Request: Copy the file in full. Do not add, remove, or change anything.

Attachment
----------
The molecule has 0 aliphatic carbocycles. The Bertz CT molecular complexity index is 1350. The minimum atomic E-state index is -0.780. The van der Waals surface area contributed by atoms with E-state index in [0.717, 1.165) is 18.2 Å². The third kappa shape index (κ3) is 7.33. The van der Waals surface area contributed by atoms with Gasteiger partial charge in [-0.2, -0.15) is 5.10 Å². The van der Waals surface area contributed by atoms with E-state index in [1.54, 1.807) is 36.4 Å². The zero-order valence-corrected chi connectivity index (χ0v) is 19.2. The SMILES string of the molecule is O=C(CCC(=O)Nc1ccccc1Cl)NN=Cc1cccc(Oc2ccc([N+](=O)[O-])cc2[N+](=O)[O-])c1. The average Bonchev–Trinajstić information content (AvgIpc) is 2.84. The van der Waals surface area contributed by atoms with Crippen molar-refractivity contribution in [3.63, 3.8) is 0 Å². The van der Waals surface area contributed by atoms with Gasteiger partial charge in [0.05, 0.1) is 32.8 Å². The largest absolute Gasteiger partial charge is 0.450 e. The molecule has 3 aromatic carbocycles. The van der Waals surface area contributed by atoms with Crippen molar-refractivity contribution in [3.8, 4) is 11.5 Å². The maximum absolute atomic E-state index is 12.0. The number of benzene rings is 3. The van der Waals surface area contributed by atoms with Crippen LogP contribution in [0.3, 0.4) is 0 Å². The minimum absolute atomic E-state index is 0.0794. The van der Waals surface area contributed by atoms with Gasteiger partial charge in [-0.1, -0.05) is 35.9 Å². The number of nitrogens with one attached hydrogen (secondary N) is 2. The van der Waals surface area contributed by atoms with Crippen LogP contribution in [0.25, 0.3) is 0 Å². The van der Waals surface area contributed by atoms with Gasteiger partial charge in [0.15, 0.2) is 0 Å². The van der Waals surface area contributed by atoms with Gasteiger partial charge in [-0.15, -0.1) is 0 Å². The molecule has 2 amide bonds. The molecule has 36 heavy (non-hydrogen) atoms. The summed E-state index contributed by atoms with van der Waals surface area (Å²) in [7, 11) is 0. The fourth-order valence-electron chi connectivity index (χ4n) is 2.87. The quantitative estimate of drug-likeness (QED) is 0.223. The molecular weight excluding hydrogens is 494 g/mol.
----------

The molecule has 0 aliphatic carbocycles. The Bertz CT molecular complexity index is 1350. The minimum atomic E-state index is -0.780. The van der Waals surface area contributed by atoms with E-state index in [0.717, 1.165) is 18.2 Å². The third kappa shape index (κ3) is 7.33. The van der Waals surface area contributed by atoms with Gasteiger partial charge in [-0.2, -0.15) is 5.10 Å². The van der Waals surface area contributed by atoms with E-state index in [1.54, 1.807) is 36.4 Å². The zero-order valence-corrected chi connectivity index (χ0v) is 19.2. The SMILES string of the molecule is O=C(CCC(=O)Nc1ccccc1Cl)NN=Cc1cccc(Oc2ccc([N+](=O)[O-])cc2[N+](=O)[O-])c1. The average Bonchev–Trinajstić information content (AvgIpc) is 2.84. The van der Waals surface area contributed by atoms with Crippen molar-refractivity contribution in [3.63, 3.8) is 0 Å². The van der Waals surface area contributed by atoms with Gasteiger partial charge in [0.05, 0.1) is 32.8 Å². The largest absolute Gasteiger partial charge is 0.450 e. The molecule has 3 aromatic carbocycles. The van der Waals surface area contributed by atoms with Crippen molar-refractivity contribution in [3.8, 4) is 11.5 Å². The maximum absolute atomic E-state index is 12.0. The number of benzene rings is 3. The van der Waals surface area contributed by atoms with Crippen LogP contribution in [0.3, 0.4) is 0 Å². The minimum absolute atomic E-state index is 0.0794. The van der Waals surface area contributed by atoms with Gasteiger partial charge in [-0.1, -0.05) is 35.9 Å². The number of nitrogens with one attached hydrogen (secondary N) is 2. The van der Waals surface area contributed by atoms with Crippen LogP contribution in [0.25, 0.3) is 0 Å². The van der Waals surface area contributed by atoms with Gasteiger partial charge in [0.15, 0.2) is 0 Å². The van der Waals surface area contributed by atoms with Gasteiger partial charge in [-0.15, -0.1) is 0 Å². The molecule has 2 amide bonds. The molecule has 36 heavy (non-hydrogen) atoms. The summed E-state index contributed by atoms with van der Waals surface area (Å²) in [7, 11) is 0. The fourth-order valence-electron chi connectivity index (χ4n) is 2.87. The quantitative estimate of drug-likeness (QED) is 0.223. The molecular weight excluding hydrogens is 494 g/mol.